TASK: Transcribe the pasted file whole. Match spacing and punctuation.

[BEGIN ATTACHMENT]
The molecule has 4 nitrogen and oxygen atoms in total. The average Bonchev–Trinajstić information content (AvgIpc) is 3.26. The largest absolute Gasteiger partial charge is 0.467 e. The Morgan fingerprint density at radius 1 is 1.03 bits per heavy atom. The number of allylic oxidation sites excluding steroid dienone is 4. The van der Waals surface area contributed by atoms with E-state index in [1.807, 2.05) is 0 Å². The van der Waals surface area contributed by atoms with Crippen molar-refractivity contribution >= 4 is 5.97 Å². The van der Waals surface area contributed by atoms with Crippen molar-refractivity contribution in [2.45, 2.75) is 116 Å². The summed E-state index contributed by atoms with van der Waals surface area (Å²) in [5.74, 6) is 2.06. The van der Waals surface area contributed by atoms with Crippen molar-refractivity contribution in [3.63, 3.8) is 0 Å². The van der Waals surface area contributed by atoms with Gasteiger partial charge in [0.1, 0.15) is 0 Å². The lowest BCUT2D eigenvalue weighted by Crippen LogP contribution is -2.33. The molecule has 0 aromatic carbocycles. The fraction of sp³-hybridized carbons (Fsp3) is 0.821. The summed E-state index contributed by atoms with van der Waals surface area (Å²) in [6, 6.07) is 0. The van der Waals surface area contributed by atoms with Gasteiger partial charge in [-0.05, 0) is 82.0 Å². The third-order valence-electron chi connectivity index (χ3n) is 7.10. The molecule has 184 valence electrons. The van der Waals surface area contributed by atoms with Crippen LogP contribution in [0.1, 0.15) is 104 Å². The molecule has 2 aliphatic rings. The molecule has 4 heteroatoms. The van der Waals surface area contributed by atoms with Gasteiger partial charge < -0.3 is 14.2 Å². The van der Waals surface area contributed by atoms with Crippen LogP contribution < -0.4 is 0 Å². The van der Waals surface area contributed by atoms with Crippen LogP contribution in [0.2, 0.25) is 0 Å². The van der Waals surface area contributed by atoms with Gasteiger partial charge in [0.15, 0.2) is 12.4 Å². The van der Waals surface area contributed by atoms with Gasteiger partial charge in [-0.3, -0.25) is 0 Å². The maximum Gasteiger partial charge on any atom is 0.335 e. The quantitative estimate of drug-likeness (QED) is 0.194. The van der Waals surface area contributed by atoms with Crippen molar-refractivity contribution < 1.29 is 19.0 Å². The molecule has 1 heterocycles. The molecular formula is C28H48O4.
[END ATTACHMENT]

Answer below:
The molecule has 4 nitrogen and oxygen atoms in total. The average Bonchev–Trinajstić information content (AvgIpc) is 3.26. The largest absolute Gasteiger partial charge is 0.467 e. The Morgan fingerprint density at radius 1 is 1.03 bits per heavy atom. The number of allylic oxidation sites excluding steroid dienone is 4. The van der Waals surface area contributed by atoms with E-state index in [1.807, 2.05) is 0 Å². The van der Waals surface area contributed by atoms with Crippen molar-refractivity contribution >= 4 is 5.97 Å². The van der Waals surface area contributed by atoms with Crippen molar-refractivity contribution in [2.45, 2.75) is 116 Å². The summed E-state index contributed by atoms with van der Waals surface area (Å²) in [5.74, 6) is 2.06. The van der Waals surface area contributed by atoms with Crippen molar-refractivity contribution in [3.63, 3.8) is 0 Å². The van der Waals surface area contributed by atoms with Gasteiger partial charge in [0.1, 0.15) is 0 Å². The lowest BCUT2D eigenvalue weighted by Crippen LogP contribution is -2.33. The molecule has 0 aromatic carbocycles. The fraction of sp³-hybridized carbons (Fsp3) is 0.821. The summed E-state index contributed by atoms with van der Waals surface area (Å²) in [6, 6.07) is 0. The van der Waals surface area contributed by atoms with Gasteiger partial charge in [-0.05, 0) is 82.0 Å². The third-order valence-electron chi connectivity index (χ3n) is 7.10. The molecule has 184 valence electrons. The van der Waals surface area contributed by atoms with Crippen LogP contribution in [0.1, 0.15) is 104 Å². The molecule has 2 aliphatic rings. The molecule has 4 heteroatoms. The van der Waals surface area contributed by atoms with Gasteiger partial charge < -0.3 is 14.2 Å². The van der Waals surface area contributed by atoms with Crippen LogP contribution < -0.4 is 0 Å². The van der Waals surface area contributed by atoms with Crippen LogP contribution in [0.2, 0.25) is 0 Å². The van der Waals surface area contributed by atoms with Gasteiger partial charge in [0.15, 0.2) is 12.4 Å². The van der Waals surface area contributed by atoms with Gasteiger partial charge in [-0.3, -0.25) is 0 Å². The maximum Gasteiger partial charge on any atom is 0.335 e. The quantitative estimate of drug-likeness (QED) is 0.194. The van der Waals surface area contributed by atoms with Crippen molar-refractivity contribution < 1.29 is 19.0 Å². The molecule has 1 heterocycles. The molecular formula is C28H48O4.